Bilbo's Last Song

This short poem is spoken by the hobbit Bilbo, familiar to readers of The Hobbit and The Lord of the Rings. Its setting is the scene at the end of The Lord of the Rings, when Bilbo departs from the Grey Havens with Elrond, Gandalf, Frodo, and many of the elves. However, the poem is not included in The Lord of the Rings - it was written later in Tolkien's life. In a way, the poem forms an epilogue to that work, and also reads as Tolkien's own farewell to the world he had created.

The poem was not published until after Tolkien's death. He had given it as a gift to his secretary, Joy Hill, a few years before he died. She found a copy while helping him move his office, and fell in love with it. After Tolkien's death, she showed the poem to composer Donald Swann, who had worked with Tolkien on musical settings of several of his poems in 'The Road Goes Ever On'. He set it to music, and added it to the second edition of the collection, published in 1978. The poem was also published as a poster, illustrated by Pauline Baynes, in 1974. Pauline Baynes had worked with Tolkien on several occasions; he chose her to illustrate 'Farmer Giles of Ham', and she went on to illustrate several more of his books. When 'Bilbo's Last Song' was published in book form in 1990, she created a new set of illustrations for it.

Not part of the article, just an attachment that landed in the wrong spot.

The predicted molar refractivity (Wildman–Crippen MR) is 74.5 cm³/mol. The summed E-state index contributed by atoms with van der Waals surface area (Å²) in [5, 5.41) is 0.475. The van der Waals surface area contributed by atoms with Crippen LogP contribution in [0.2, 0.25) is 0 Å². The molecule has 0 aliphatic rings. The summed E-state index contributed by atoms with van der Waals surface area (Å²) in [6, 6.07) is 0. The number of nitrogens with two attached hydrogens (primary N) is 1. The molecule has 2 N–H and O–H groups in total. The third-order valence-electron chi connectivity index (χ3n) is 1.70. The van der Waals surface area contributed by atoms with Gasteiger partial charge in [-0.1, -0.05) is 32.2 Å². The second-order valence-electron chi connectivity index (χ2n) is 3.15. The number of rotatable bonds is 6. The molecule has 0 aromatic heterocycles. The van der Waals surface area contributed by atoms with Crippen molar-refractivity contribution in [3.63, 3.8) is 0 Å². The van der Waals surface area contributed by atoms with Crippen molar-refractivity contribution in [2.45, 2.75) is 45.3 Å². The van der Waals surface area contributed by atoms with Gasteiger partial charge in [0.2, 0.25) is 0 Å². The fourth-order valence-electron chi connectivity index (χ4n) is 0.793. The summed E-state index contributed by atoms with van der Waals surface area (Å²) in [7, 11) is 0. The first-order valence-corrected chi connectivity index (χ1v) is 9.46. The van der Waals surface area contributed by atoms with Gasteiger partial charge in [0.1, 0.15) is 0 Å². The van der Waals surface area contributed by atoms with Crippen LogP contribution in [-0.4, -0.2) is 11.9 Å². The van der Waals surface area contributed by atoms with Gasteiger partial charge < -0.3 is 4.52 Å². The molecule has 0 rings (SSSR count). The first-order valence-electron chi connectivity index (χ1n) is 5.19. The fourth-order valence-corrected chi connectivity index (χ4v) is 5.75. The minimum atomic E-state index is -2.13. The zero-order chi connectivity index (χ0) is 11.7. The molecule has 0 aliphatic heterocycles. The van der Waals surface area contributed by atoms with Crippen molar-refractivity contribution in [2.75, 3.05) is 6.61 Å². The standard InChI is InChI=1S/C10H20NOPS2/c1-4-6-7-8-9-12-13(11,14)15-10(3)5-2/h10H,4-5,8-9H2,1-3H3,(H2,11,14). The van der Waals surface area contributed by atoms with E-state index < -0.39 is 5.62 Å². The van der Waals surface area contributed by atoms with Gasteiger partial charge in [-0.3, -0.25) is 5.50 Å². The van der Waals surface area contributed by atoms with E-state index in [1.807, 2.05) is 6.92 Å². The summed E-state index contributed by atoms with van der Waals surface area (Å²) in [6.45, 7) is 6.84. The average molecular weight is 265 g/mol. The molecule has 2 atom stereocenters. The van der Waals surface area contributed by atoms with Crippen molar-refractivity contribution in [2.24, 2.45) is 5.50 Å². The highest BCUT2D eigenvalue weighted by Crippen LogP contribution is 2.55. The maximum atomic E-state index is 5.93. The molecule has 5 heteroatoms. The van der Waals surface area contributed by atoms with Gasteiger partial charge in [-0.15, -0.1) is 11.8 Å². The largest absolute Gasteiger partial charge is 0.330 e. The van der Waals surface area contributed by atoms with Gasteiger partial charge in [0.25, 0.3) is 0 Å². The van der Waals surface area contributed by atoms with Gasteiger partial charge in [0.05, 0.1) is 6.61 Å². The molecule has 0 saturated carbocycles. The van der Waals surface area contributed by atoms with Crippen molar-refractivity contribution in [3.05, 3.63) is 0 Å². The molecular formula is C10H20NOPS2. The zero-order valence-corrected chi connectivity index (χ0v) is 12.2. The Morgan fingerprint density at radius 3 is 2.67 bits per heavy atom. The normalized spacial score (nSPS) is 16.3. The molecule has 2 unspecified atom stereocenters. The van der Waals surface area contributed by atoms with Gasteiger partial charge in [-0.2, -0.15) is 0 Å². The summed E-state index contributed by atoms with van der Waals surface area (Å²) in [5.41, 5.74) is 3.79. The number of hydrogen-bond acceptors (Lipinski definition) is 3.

The poem was included in the BBC radio dramatisation of The Lord of the Rings, with the first verse read by John Le Mesurier as Bilbo, and the final verse sung in a musical setting by Stephen Oliver. The soundtrack for the series included a musical setting of all three verses.

audio clip: John Le Mesurier as Bilbo reading the first verse of the poem (mp3, 688 KB).

Bilbo's Last Song by J.R.R Tolkien, illustrated by Pauline Haynes, published Hutchinson 2002